Lions Bad/Skins Good
A favorite pastime on NFL Mondays is to read the press coming out of two cities on opposite sides of the same game, to observe just how simultaneously great the winning team was and terrible the losing team was. The Lions aren't terrible--they have a winning record--but they aren't great--they lost their previous road game BY 35 POINTS!!! The Redskins aren't great--they blew a 14-lead to the Giants--but they aren't terrible--they're 3-1. Nevertheless....
Mitch Albom in Detroit: "Egg, laid. Here it was Sunday, fresh from the wet hen of a Lions offense that didn't click and a Lions defense that didn't attack. No touchdowns. No sacks. No win. All feathers....[Roy] Williams may well have been stinging over the offensive line, which also disappeared for much of the day, allowing a mediocre Washington pass rush to look like the 737th Tank Battalion. Let's just say it. The line is bad."
Fair enough, but for the record, the Redskins are now tied for seventh in the NFL in sacks per game.
Wash Times: " 'When you leave us one-on-one, we are good rushers,' defensive end Philip Daniels said of a front that includes tackles Cornelius Griffin and Anthony Montgomery. 'People underestimate what we can do up front.'..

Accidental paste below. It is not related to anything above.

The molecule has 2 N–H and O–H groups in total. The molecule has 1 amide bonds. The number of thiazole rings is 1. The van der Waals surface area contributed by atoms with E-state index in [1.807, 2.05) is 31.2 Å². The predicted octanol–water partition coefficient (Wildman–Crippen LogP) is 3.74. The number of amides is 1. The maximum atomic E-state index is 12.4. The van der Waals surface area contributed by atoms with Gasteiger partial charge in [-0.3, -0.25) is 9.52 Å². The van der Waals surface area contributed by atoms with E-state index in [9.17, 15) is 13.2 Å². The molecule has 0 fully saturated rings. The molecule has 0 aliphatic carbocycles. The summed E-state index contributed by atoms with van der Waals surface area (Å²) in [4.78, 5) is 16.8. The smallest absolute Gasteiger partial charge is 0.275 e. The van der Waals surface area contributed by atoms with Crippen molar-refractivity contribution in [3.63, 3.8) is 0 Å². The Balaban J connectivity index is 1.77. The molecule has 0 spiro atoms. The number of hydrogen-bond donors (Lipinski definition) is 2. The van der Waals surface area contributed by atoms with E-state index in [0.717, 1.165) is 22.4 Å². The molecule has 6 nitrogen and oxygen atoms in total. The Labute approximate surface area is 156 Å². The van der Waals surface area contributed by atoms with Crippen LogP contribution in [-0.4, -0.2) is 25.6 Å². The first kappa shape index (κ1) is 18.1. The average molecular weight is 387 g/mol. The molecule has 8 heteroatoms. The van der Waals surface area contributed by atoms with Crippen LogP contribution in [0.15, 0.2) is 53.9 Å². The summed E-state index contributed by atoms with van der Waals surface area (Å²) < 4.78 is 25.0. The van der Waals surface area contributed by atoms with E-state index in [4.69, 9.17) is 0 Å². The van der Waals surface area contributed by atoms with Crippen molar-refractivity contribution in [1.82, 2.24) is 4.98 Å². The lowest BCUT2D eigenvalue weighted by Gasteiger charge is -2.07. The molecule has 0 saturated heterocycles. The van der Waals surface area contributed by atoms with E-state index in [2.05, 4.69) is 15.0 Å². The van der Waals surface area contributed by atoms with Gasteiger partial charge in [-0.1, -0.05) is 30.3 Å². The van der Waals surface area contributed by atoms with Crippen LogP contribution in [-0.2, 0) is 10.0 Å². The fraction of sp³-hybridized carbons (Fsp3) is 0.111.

[Carlos] Rogers and Co. surely disrupted the receivers, but it was the steamrolling defensive line that paved the way."
Fair enough, but for the record, Detroit had given up 27 sacks, eight more than any other team.
Steve Schrader in Detroit: "Take away that gaudy finish against Chicago last week, the NFL-record 34 points in the fourth quarter, and the Lions have scored just six points in their last nine quarters. That's two Jason Hanson field goals over the last two quarters in Philly, the first three against the Bears, and all four against the Redskins. Hmm."
MLive: "Except for a flurry of points -- an NFL record of 34 -- in the fourth quarter of last week's game against the Chicago Bears, the Detroit Lions have been suffering through a serious offensive drought."
A1 of The Post: "They came into the great canyon of a stadium as one of the most potent offenses in professional football, a blur of receivers scattering across the field in a mass of organized cohesion. In the few short weeks of this NFL season, the Detroit Lions had become a team to be feared."
Just so we're clear, the Lions either have a scuffling offense, or one of the most potent attacks in professional football.
Roy Williams: "They didn't throw nothing at us. They are what we saw on film. They're going to sit back and play zone...."
Carlos Rogers: "We did a good job messing up their intervals, getting the receivers off their timing, getting jams on them. This game, that worked well for us, taking the spots away on the field they like to throw the ball and disrupting their timing."
So either the DB's disrupted the Detroit offense by jamming them and screwing up their timing, or they didn't.
Rod Marinelli: "It's a team loss -- coaching, offense, defense, special teams, all areas."
Fred Smoot: "They're a great offense man, and I just think [the defense] came up and matched them play for play, and the special teams and offense played good."
Team loss, team win. Detroit stunk, Washington was great. Well, whatever.
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